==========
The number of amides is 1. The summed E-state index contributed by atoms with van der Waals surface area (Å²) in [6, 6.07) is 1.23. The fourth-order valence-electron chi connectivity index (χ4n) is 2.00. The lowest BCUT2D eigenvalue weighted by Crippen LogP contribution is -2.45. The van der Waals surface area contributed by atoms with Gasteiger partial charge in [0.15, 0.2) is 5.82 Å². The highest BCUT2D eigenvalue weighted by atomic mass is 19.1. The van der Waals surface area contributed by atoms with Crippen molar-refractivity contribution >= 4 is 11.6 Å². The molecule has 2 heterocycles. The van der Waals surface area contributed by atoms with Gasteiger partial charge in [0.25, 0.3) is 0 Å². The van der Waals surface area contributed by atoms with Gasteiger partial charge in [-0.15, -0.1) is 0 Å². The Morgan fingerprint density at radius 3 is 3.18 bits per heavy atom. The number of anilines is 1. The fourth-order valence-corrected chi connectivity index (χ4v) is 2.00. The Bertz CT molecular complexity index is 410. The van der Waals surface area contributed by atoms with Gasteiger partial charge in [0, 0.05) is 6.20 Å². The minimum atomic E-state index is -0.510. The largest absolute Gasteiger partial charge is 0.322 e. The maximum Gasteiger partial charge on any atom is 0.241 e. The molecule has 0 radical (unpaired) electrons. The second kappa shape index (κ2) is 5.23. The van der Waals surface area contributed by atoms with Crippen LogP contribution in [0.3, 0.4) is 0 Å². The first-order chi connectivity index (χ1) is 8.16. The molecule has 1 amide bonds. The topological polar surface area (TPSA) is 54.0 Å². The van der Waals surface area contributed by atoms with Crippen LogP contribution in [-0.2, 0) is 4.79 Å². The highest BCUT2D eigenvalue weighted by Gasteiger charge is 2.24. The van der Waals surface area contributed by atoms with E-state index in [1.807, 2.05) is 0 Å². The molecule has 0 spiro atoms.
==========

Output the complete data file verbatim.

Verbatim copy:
The number of amides is 1. The summed E-state index contributed by atoms with van der Waals surface area (Å²) in [6, 6.07) is 1.23. The fourth-order valence-electron chi connectivity index (χ4n) is 2.00. The lowest BCUT2D eigenvalue weighted by Crippen LogP contribution is -2.45. The van der Waals surface area contributed by atoms with Gasteiger partial charge in [0.15, 0.2) is 5.82 Å². The highest BCUT2D eigenvalue weighted by atomic mass is 19.1. The van der Waals surface area contributed by atoms with Crippen molar-refractivity contribution >= 4 is 11.6 Å². The molecule has 2 heterocycles. The van der Waals surface area contributed by atoms with Gasteiger partial charge in [0.25, 0.3) is 0 Å². The van der Waals surface area contributed by atoms with Gasteiger partial charge in [-0.15, -0.1) is 0 Å². The Morgan fingerprint density at radius 3 is 3.18 bits per heavy atom. The number of anilines is 1. The fourth-order valence-corrected chi connectivity index (χ4v) is 2.00. The Bertz CT molecular complexity index is 410. The van der Waals surface area contributed by atoms with Gasteiger partial charge in [0, 0.05) is 6.20 Å². The minimum atomic E-state index is -0.510. The largest absolute Gasteiger partial charge is 0.322 e. The maximum Gasteiger partial charge on any atom is 0.241 e. The molecule has 0 radical (unpaired) electrons. The second kappa shape index (κ2) is 5.23. The van der Waals surface area contributed by atoms with Crippen LogP contribution in [0.3, 0.4) is 0 Å². The first-order chi connectivity index (χ1) is 8.16. The molecule has 1 amide bonds. The topological polar surface area (TPSA) is 54.0 Å². The van der Waals surface area contributed by atoms with Crippen LogP contribution in [-0.2, 0) is 4.79 Å². The highest BCUT2D eigenvalue weighted by Gasteiger charge is 2.24. The van der Waals surface area contributed by atoms with E-state index in [1.807, 2.05) is 0 Å². The molecule has 0 spiro atoms.